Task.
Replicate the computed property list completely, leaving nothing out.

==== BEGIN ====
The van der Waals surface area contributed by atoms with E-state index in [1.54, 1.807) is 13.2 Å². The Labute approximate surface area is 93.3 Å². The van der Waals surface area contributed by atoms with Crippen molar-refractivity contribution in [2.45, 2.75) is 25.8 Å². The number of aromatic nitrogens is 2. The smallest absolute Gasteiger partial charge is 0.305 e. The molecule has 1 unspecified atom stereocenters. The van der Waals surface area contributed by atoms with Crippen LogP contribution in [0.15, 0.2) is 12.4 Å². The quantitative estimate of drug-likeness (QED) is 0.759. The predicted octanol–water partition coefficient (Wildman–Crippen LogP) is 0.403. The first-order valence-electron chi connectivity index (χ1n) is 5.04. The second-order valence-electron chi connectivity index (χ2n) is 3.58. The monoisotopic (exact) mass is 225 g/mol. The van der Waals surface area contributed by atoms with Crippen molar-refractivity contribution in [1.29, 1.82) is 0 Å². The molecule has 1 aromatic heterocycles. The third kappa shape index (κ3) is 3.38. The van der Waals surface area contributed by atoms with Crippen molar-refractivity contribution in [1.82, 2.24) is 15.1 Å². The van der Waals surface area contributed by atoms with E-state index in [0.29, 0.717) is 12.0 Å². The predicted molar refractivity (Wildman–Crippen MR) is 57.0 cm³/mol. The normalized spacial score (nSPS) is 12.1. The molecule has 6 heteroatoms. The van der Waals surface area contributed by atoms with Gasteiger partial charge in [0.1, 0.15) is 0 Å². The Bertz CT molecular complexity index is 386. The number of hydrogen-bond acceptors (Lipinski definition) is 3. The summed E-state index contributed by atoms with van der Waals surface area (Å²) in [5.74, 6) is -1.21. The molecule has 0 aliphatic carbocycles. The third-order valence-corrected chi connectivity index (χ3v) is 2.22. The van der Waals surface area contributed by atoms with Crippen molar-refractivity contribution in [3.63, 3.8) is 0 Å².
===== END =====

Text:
The van der Waals surface area contributed by atoms with E-state index in [1.54, 1.807) is 13.2 Å². The Labute approximate surface area is 93.3 Å². The van der Waals surface area contributed by atoms with Crippen molar-refractivity contribution in [2.45, 2.75) is 25.8 Å². The number of aromatic nitrogens is 2. The smallest absolute Gasteiger partial charge is 0.305 e. The molecule has 1 unspecified atom stereocenters. The van der Waals surface area contributed by atoms with Crippen LogP contribution in [0.15, 0.2) is 12.4 Å². The quantitative estimate of drug-likeness (QED) is 0.759. The predicted octanol–water partition coefficient (Wildman–Crippen LogP) is 0.403. The first-order valence-electron chi connectivity index (χ1n) is 5.04. The second-order valence-electron chi connectivity index (χ2n) is 3.58. The monoisotopic (exact) mass is 225 g/mol. The van der Waals surface area contributed by atoms with Crippen molar-refractivity contribution in [1.29, 1.82) is 0 Å². The molecule has 1 aromatic heterocycles. The third kappa shape index (κ3) is 3.38. The van der Waals surface area contributed by atoms with Crippen molar-refractivity contribution in [1.82, 2.24) is 15.1 Å². The van der Waals surface area contributed by atoms with E-state index in [0.29, 0.717) is 12.0 Å². The predicted molar refractivity (Wildman–Crippen MR) is 57.0 cm³/mol. The normalized spacial score (nSPS) is 12.1. The molecule has 6 heteroatoms. The van der Waals surface area contributed by atoms with Gasteiger partial charge in [0.1, 0.15) is 0 Å². The Bertz CT molecular complexity index is 386. The number of hydrogen-bond acceptors (Lipinski definition) is 3. The summed E-state index contributed by atoms with van der Waals surface area (Å²) in [5.74, 6) is -1.21. The molecule has 0 aliphatic carbocycles. The third-order valence-corrected chi connectivity index (χ3v) is 2.22. The van der Waals surface area contributed by atoms with Crippen molar-refractivity contribution in [3.63, 3.8) is 0 Å².